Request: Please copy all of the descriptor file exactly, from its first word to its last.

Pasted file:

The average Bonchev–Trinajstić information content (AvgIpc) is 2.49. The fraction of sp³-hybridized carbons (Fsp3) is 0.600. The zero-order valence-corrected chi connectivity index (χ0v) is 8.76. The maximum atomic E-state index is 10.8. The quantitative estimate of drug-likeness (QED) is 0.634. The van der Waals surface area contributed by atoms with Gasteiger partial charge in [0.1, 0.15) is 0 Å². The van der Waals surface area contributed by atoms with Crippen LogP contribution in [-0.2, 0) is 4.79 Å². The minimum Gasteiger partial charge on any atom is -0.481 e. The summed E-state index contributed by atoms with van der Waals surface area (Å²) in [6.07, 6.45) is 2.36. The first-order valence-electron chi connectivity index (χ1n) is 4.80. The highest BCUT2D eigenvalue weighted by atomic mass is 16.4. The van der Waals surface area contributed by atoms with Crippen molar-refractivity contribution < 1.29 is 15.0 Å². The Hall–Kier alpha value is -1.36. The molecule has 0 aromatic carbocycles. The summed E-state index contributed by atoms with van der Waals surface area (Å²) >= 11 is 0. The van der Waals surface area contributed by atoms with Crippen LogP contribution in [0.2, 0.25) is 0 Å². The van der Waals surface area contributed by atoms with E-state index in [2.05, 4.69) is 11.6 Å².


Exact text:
The average Bonchev–Trinajstić information content (AvgIpc) is 2.49. The fraction of sp³-hybridized carbons (Fsp3) is 0.600. The zero-order valence-corrected chi connectivity index (χ0v) is 8.76. The maximum atomic E-state index is 10.8. The quantitative estimate of drug-likeness (QED) is 0.634. The van der Waals surface area contributed by atoms with Gasteiger partial charge in [0.1, 0.15) is 0 Å². The van der Waals surface area contributed by atoms with Crippen LogP contribution in [-0.2, 0) is 4.79 Å². The minimum Gasteiger partial charge on any atom is -0.481 e. The summed E-state index contributed by atoms with van der Waals surface area (Å²) in [6.07, 6.45) is 2.36. The first-order valence-electron chi connectivity index (χ1n) is 4.80. The highest BCUT2D eigenvalue weighted by atomic mass is 16.4. The van der Waals surface area contributed by atoms with Crippen molar-refractivity contribution < 1.29 is 15.0 Å². The Hall–Kier alpha value is -1.36. The molecule has 0 aromatic carbocycles. The summed E-state index contributed by atoms with van der Waals surface area (Å²) >= 11 is 0. The van der Waals surface area contributed by atoms with Crippen LogP contribution in [0.2, 0.25) is 0 Å². The van der Waals surface area contributed by atoms with E-state index in [2.05, 4.69) is 11.6 Å².